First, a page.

Yesterday was the usual Martin Luther King Day grotesquerie from conservatives. One would think the good Reverend were an adman best known for inventing the “content of their character” tagline, renowned because you could use it on practically any product — whether good, bad, or even poisonous! Here’s a passage from Virginia’s new ban on critical race theory — defined as “inherently divisive concepts,” and you can just imagine how your average white snowflake will interpret that — executive-ordered by Baby Trump governor Glenn Youngkin this weekend:
…we must provide our students with the facts and context necessary to understand these important events. Only then will we realize Dr. Martin Luther King Jr.’s dream that our children “will not be judged by the color of their skin but by the content of their character.”
How guys like this must laugh their asses off in private about using King as an excuse to further bury the truth of American racism! For them I imagine it’s even sweeter than their traditional misuse of “freedom of speech,” since that one came from a white man.
Dan McLaughlin, aka “Baseball Crank,” at National Review does the rightwing version of edgeplay by acknowledging something his comrades usually strenuously avoid acknowledging: That King actually said other, less Hallmark-card things about injustice, war, and poverty:
On the other hand, calling Dr. King a national hero does not mean he was faultless, saintly, or always in the right. Most historians agree that he was serially unfaithful to his wife. A 1991 Boston University panel found that he plagiarized portions of his doctoral thesis. But our national heroes are often flawed men.
Likewise, Dr. King was a man of the political Left and a man of his time.
He had affairs, plagiarized, and thought poor people should live decently. Nobody’s perfect! McLaughlin’s essay is such shit that I can’t stand to spelunk the whole parfait, but I will note 1.) “even the modern Left would not embrace all of Dr. King’s ideas… he embraced an orthodox Christian view of homosexuality,” from a strategy known as The Wingnut Turnaround or Oh, You Like Margaret Sanger Well SHE WAS A BIG RACIST; and 2.) “Perhaps some progressives and Democratic politicians truly believe that John C. Calhoun was right about the American Founding, and that both Dr. King and Lincoln were wrong” — Calhoun said we should be racist, see, and the 1619 project said he were racist, so you libs and Calhoun are the same and You’re The Real Racist™.
But this year some of the brethren weren’t going passive-aggressive. The Washington Times gives us Jeffery T. Kuhner’s “Martin Luther King Jr.’s mixed legacy,” which is rather a misnomer as Kuhner has only one paragraph of good MLK (“He spearheaded a noble movement that eventually achieved true justice and individual freedoms for blacks in the segregated South”), and devotes the whole rest of his essay to a straight-up hit job:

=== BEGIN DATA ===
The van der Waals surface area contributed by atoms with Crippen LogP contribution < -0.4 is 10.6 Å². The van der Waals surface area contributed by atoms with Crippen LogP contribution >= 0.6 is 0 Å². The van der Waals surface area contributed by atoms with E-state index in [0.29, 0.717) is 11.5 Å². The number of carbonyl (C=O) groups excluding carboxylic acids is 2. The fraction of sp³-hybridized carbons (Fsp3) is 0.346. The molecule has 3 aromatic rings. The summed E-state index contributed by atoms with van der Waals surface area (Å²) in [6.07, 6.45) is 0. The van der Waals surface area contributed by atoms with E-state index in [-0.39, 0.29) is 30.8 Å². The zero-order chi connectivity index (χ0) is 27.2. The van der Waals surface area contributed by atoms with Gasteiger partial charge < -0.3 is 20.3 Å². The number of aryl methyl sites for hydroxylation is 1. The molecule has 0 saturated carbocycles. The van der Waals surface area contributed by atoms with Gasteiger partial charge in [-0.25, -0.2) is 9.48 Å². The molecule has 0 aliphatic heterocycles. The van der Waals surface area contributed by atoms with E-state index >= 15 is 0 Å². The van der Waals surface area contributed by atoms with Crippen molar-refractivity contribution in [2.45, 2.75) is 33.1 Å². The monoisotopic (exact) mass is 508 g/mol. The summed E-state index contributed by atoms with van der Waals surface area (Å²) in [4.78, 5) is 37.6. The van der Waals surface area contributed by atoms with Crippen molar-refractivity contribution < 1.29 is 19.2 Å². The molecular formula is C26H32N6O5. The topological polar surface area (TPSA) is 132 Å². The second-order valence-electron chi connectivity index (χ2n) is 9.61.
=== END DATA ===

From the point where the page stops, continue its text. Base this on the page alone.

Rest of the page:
At home, he called for heavy public spending, urban renewal and a cradle-to-grave nanny state. He was critical of the Great Society for not going far enough: White America’s collective racist sins could only be expiated through big-government liberalism. King called for racial quotas in government contracts, affirmative action and billions in welfare assistance. In short, he helped lay the groundwork for the modern Democratic Party - anti-war, favoring the redistribution of wealth and obsessed with identity politics…
King’s socialism also convinced many blacks to adopt welfare liberalism. It transformed them into a permanent Democratic constituency. The results have been disastrous…
If you think using one’s MLK Day platform to push a T-Bone Steaks and Cadillacs picture of black life is a bit rich, get a load of this from popular rightwing podcaster Steven Crowder:
MLK’s “language of the unheard” comment blows Crowder’s mind — even though he runs enough of the speech for an intelligent person to see the context for it. “See, and that’s the problem,” says Crowder, “it’s the open-endedness to it, because what is justice, because right now people are saying injustice is too many Asians at Stanford so let’s burn down a Walgreen’s.”
What? It doesn’t have to make sense, because God knows Crowder’s fans don’t expect that. The rest is at least as weird — there’s a lot of talk about King’s “crack whores,” as if he were Darryl Strawberry, and one of Crowder’s white sidekicks goes, “Look, I get it, there was so much injustice, I have no idea how I would feel, but I probably wouldn’t burn down or rob a local store owned by other black people in my community.” You don’t say.
It appears we have bred a sub-species of honky that thinks saying stuff like this in public is brave politically-incorrect truth-telling rather than plain racist horseshit — through in truth it’s not so much a new strain as a throwback, like something rising out of a melted arctic tundra in a horror movie. Tell you something else, too — guys like Baseball Crank, with their winking subterfuges that reveal a tiny bit of embarrassment at what the racism of their audiences forces them to do, are on their way out, and guys like this are on their way in.
As I've observed elsewhere, one of the hallmarks of a stone racist is their presumed expertise on the race in question even when they actually don't know anyone from that race. This presumption applies both individually (as in knowing exactly what MLK was all about and why they should condemn him) and collectively (as in welfare queens driving Cadillacs).
“And also, did you know that Democrats were the party of slavery? It’s true! Just watch the movie Lincoln!”
This horseshit gets recycled, repackaged, stripped down, and buffed up, but it never, ever changes.